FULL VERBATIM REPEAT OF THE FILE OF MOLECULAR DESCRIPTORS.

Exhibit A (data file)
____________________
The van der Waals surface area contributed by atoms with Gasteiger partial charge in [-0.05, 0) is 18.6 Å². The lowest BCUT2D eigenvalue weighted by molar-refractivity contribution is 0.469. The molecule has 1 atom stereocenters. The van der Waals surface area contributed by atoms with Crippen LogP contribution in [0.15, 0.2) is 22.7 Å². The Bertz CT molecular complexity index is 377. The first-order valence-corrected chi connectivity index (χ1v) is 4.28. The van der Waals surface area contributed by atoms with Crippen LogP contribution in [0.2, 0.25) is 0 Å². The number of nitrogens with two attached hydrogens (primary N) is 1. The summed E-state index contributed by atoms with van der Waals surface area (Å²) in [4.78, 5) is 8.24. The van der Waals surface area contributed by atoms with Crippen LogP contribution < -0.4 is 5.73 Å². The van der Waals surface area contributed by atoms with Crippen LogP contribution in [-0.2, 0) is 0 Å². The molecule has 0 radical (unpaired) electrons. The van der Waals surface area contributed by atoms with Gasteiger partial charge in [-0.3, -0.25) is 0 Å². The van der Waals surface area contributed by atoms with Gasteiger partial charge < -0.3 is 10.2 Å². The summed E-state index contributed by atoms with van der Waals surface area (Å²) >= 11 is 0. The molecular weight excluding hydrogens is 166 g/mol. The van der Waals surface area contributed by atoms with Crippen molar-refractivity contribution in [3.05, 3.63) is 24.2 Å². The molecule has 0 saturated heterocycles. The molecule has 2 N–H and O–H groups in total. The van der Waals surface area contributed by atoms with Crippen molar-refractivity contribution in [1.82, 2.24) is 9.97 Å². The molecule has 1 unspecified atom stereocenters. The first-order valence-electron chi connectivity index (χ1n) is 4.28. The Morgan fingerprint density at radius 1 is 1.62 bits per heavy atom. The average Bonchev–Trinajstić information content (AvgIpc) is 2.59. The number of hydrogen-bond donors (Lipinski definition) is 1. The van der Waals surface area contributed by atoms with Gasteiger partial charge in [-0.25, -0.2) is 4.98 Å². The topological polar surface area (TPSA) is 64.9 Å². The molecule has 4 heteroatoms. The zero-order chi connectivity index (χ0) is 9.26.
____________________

The van der Waals surface area contributed by atoms with Gasteiger partial charge in [-0.05, 0) is 18.6 Å². The lowest BCUT2D eigenvalue weighted by molar-refractivity contribution is 0.469. The molecule has 1 atom stereocenters. The van der Waals surface area contributed by atoms with Crippen LogP contribution in [0.15, 0.2) is 22.7 Å². The Bertz CT molecular complexity index is 377. The first-order valence-corrected chi connectivity index (χ1v) is 4.28. The van der Waals surface area contributed by atoms with Crippen LogP contribution in [0.2, 0.25) is 0 Å². The number of nitrogens with two attached hydrogens (primary N) is 1. The summed E-state index contributed by atoms with van der Waals surface area (Å²) in [4.78, 5) is 8.24. The van der Waals surface area contributed by atoms with Crippen LogP contribution < -0.4 is 5.73 Å². The van der Waals surface area contributed by atoms with Crippen LogP contribution in [-0.2, 0) is 0 Å². The molecule has 0 radical (unpaired) electrons. The van der Waals surface area contributed by atoms with Gasteiger partial charge in [-0.3, -0.25) is 0 Å². The van der Waals surface area contributed by atoms with Gasteiger partial charge < -0.3 is 10.2 Å². The summed E-state index contributed by atoms with van der Waals surface area (Å²) >= 11 is 0. The molecular weight excluding hydrogens is 166 g/mol. The van der Waals surface area contributed by atoms with Crippen molar-refractivity contribution in [3.05, 3.63) is 24.2 Å². The molecule has 0 saturated heterocycles. The molecule has 2 N–H and O–H groups in total. The van der Waals surface area contributed by atoms with Crippen molar-refractivity contribution in [1.82, 2.24) is 9.97 Å². The molecule has 1 unspecified atom stereocenters. The first-order valence-electron chi connectivity index (χ1n) is 4.28. The Morgan fingerprint density at radius 1 is 1.62 bits per heavy atom. The average Bonchev–Trinajstić information content (AvgIpc) is 2.59. The number of hydrogen-bond donors (Lipinski definition) is 1. The van der Waals surface area contributed by atoms with Gasteiger partial charge in [-0.25, -0.2) is 4.98 Å². The topological polar surface area (TPSA) is 64.9 Å². The molecule has 4 heteroatoms. The zero-order chi connectivity index (χ0) is 9.26.